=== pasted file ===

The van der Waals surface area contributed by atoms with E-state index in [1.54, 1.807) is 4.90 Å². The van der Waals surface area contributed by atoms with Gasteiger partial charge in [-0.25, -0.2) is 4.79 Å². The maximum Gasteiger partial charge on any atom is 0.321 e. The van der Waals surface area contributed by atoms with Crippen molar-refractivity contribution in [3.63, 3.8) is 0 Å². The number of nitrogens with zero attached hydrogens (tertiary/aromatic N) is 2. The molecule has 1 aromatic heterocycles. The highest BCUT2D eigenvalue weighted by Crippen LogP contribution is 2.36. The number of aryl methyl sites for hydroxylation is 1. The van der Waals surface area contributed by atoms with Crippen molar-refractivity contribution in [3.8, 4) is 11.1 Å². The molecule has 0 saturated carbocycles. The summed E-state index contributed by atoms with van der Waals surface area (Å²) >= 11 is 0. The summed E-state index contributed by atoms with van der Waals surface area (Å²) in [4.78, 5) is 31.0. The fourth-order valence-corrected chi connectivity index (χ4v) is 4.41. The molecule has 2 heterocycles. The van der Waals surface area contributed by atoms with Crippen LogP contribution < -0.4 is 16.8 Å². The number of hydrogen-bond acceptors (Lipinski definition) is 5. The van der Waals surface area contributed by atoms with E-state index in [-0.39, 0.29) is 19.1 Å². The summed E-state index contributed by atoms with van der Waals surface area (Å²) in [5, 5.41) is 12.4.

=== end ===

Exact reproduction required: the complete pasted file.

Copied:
The van der Waals surface area contributed by atoms with E-state index in [1.54, 1.807) is 4.90 Å². The van der Waals surface area contributed by atoms with Gasteiger partial charge in [-0.25, -0.2) is 4.79 Å². The maximum Gasteiger partial charge on any atom is 0.321 e. The van der Waals surface area contributed by atoms with Crippen molar-refractivity contribution in [3.63, 3.8) is 0 Å². The number of nitrogens with zero attached hydrogens (tertiary/aromatic N) is 2. The molecule has 1 aromatic heterocycles. The highest BCUT2D eigenvalue weighted by Crippen LogP contribution is 2.36. The number of aryl methyl sites for hydroxylation is 1. The van der Waals surface area contributed by atoms with Crippen molar-refractivity contribution in [3.8, 4) is 11.1 Å². The molecule has 0 saturated carbocycles. The summed E-state index contributed by atoms with van der Waals surface area (Å²) >= 11 is 0. The summed E-state index contributed by atoms with van der Waals surface area (Å²) in [4.78, 5) is 31.0. The fourth-order valence-corrected chi connectivity index (χ4v) is 4.41. The molecule has 2 heterocycles. The van der Waals surface area contributed by atoms with Crippen LogP contribution < -0.4 is 16.8 Å². The number of hydrogen-bond acceptors (Lipinski definition) is 5. The van der Waals surface area contributed by atoms with E-state index in [-0.39, 0.29) is 19.1 Å². The summed E-state index contributed by atoms with van der Waals surface area (Å²) in [5, 5.41) is 12.4.